Keene State College announces the appointment of a new director of its Cohen Center for Holocaust and Genocide Studies. Dr. Kate DeConinck, a trained religious anthropologist with expertise in religion in the aftermath of mass tragedies, officially takes office in July, college provost James Beeby announced in a recent email to the community. university.
DeConinck replaces Peter McBride, who left Keene State to return to his native Ireland. Hank Knight held the position from 2007 until his retirement in 2019.
The Center, through its educational outreach coordinator, offers workshops for teachers and students, as well as administrators, law enforcement and others, said Celia Rabinowitz, dean of the Mason Library and Acting Director of the Cohen Center. On campus, she said, the Center collaborates with other departments and offices to help foster dialogue on issues of discrimination, the legacy of the Holocaust and genocide awareness. This work is also focused on the wider community, she said.
“Dr. DeConinck impressed everyone when she visited campus late last year and I am thrilled to welcome Kate this summer and work with her for years to come,” Beeby said.
DeConinck comes to Keene State from the University of San Diego, where she has worked for the past six years, offering courses on the Holocaust and related topics through the Department of Theology and Religious Studies. She served as co-chair of the American Academy of Religion’s Religious Education Unit and co-director of the university’s Urgent Challenges Collective, an initiative that supports research, teaching, and advocacy on the issue of religion. homelessness, Beeby said.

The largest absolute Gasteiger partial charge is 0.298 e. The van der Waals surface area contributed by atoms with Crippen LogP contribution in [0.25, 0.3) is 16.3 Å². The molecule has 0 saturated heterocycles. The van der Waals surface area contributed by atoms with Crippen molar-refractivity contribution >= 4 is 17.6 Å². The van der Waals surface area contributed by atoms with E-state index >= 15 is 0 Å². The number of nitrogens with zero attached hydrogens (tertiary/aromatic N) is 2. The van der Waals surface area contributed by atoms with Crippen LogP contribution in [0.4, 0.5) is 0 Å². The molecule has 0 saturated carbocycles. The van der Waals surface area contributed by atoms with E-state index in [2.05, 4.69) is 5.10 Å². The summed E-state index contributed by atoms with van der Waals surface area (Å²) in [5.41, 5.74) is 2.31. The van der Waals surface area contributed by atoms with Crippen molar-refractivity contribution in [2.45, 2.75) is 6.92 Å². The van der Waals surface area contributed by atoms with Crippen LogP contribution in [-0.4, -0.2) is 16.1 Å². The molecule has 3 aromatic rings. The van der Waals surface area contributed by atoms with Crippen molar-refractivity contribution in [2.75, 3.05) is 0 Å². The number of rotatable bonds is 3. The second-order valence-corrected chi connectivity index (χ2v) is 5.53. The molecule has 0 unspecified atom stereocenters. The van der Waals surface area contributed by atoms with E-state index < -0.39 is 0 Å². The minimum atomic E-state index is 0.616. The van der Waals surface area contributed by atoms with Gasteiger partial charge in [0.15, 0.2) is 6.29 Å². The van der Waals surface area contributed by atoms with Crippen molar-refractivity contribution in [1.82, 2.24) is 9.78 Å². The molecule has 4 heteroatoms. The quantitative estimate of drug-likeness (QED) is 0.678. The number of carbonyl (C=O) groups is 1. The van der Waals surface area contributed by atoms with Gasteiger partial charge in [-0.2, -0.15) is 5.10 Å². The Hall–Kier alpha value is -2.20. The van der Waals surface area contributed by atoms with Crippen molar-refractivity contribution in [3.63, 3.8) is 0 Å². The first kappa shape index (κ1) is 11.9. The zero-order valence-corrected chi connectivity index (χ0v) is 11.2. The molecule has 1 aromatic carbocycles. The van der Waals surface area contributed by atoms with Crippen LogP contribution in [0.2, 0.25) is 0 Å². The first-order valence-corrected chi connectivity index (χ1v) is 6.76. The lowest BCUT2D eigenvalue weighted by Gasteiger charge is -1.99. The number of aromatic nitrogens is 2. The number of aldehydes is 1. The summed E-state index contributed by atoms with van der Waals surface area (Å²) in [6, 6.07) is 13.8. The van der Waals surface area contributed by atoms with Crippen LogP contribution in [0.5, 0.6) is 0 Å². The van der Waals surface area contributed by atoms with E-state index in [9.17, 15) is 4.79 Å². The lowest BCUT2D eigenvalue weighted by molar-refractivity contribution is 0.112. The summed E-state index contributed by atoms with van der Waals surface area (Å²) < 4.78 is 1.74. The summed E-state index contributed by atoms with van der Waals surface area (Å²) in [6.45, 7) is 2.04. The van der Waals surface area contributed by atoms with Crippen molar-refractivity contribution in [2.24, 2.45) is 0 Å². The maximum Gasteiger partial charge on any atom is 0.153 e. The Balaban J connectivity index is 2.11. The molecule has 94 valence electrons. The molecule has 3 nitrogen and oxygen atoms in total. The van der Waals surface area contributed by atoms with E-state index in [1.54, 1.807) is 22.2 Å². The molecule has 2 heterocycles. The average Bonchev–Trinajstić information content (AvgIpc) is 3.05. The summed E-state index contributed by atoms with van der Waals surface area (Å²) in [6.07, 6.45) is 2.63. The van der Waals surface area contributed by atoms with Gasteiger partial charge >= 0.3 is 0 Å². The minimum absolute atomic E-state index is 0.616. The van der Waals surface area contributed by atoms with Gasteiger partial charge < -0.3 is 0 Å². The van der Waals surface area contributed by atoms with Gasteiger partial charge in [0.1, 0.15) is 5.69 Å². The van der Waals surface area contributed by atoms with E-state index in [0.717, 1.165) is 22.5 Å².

“I believe Kate brings the skills needed as a servant leader who will work well with all constituency groups on campus, throughout the community, and even across the region and state to make the world a better place,” Beeby said.
Beeby added: “She is exactly what we need at this point. I am thrilled to be working with Kate to move the College forward and do a good job for the betterment of society. This is a wonderful hire for us. and an incredible opportunity for Dr. Kate DeConinck.
From 2007 to 2010, DeConinck worked as a research associate for the Pluralism Project at Harvard University, and she later earned her doctorate in religion and society at Harvard in 2015.
The Pluralism Project, according to its website, studies and interprets the changing religious landscape of the United States. His field research on religious diversity and interfaith relations informs the development of key educational resources.
Between 2011 and 2014, DeConinck conducted ethnographic fieldwork at 9/11 commemoration sites in New York City, spending time at local museums, religious places of worship, and memorial ceremonies. His first major study shed light on the meanings of storytelling, walking, and commemoration for 9/11 Tribute Center guides.
DeConinck said she was excited to join the KSC community in this role because she believes “this is a pivotal time to engage members of campus and the community in a dialogue about the motivations that drive hate and genocide, the realities of anti-Semitism today, and the importance of responsible citizenship.
She said she believed in the power of democratic collaboration with a wide range of stakeholders to create lasting change.